More than 6,500 people have commented on the coalition government's policy programme on the Cabinet Office website.
More than 100,000 people have also downloaded the 34-page document since it was published last month, the Cabinet Office said.
The deadline for posting comments was midnight on Thursday.
Each government department will now respond to issues raised in their policy areas.
The Cabinet Office said particular effort would be focused on those sections which received the most comments, which at the moment are energy and climate change, with 709 comments, and deficit reduction, with 538 comments.
Less high-profile subjects such as transport and local government have also attracted lots of comments.
A Cabinet Office spokeswoman said: "The government is seriously committed to meaningful engagement and collaboration with the public in the online space.
"We have already announced a major public engagement exercise over the summer to help shape the forthcoming spending review.
"Departments will shortly publish their structural reform plans. Members of the public and interested parties will be given an opportunity to feedback on these plans and hold the government to account over its programme."
She said senior ministers would also be taking part in a webcast "in the next few weeks" to deal with some of the points raised by the public.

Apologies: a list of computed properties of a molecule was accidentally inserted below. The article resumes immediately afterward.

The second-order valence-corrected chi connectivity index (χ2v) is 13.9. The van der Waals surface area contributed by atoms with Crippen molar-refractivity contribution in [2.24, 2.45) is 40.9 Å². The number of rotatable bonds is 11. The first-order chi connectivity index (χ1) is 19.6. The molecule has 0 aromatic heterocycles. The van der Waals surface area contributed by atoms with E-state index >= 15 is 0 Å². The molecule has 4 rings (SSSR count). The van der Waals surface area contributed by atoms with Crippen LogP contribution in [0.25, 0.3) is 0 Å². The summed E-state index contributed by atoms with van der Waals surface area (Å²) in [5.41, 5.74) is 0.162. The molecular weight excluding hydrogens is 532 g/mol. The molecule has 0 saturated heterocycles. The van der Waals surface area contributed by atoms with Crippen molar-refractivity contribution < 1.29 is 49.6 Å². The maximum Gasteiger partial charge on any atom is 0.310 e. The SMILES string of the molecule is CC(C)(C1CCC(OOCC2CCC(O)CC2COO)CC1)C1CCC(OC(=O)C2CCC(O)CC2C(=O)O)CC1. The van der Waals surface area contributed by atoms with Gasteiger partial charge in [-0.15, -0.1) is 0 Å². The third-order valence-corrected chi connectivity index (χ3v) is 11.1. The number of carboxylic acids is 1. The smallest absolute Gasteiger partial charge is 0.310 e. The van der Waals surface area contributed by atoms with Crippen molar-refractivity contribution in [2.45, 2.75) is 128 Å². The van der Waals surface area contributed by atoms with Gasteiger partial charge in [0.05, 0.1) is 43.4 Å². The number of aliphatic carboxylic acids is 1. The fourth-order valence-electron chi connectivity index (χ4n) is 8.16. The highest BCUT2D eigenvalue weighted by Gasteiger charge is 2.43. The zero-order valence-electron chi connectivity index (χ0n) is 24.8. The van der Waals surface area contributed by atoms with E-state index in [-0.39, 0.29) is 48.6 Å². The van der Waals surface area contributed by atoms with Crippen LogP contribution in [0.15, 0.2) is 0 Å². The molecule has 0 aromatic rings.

The coalition's programme, unveiled last month, was hailed by Prime Minister David Cameron as a five-year blueprint for a "radical, reforming" government.
It focused on 31 policy areas including banking, civil liberties, defence, the environment, Europe, immigration, welfare and political reform - some of which the parties have disagreed on in the past.
Comments left by the public include detailed policy suggestions, personal reflections, criticisms, theories and new ideas.
Many of the themes will be familiar to readers of internet message boards - bring back capital punishment, legalise cannabis, scrap Trident, English devolution, get tough on immigration and leave the EU.
But there are also first person testimonies, including one from a woman whose son was murdered, and ideas for improving front line public services from the people who provide them.
"Why are police officers forced to retire at 60?" says one comment in the crime section.
"I joined the police after a life-time in the Forces. I love my job, I think I've brought a lot of life skills to it, but I am going to have a limited time in it because I'll be forced out. I've kept myself fit, walk my beat every day, and have no desire to do anything other than serve and protect my community."
The crime section has attracted a lot of policy ideas, including: "Bring back the 'Drink Tank' or Drunk Tanks as they were known, any person found drunk and disorderly on the streets are collected up and taken to a local secure building of warehouse size, here they would be held until the following day and released with no charge or record".
Another poster suggests the key to reducing crime is in making the prison diet more healthy. Suggestions in the immigration section include building a "hostel in the Shetlands" for new arrivals.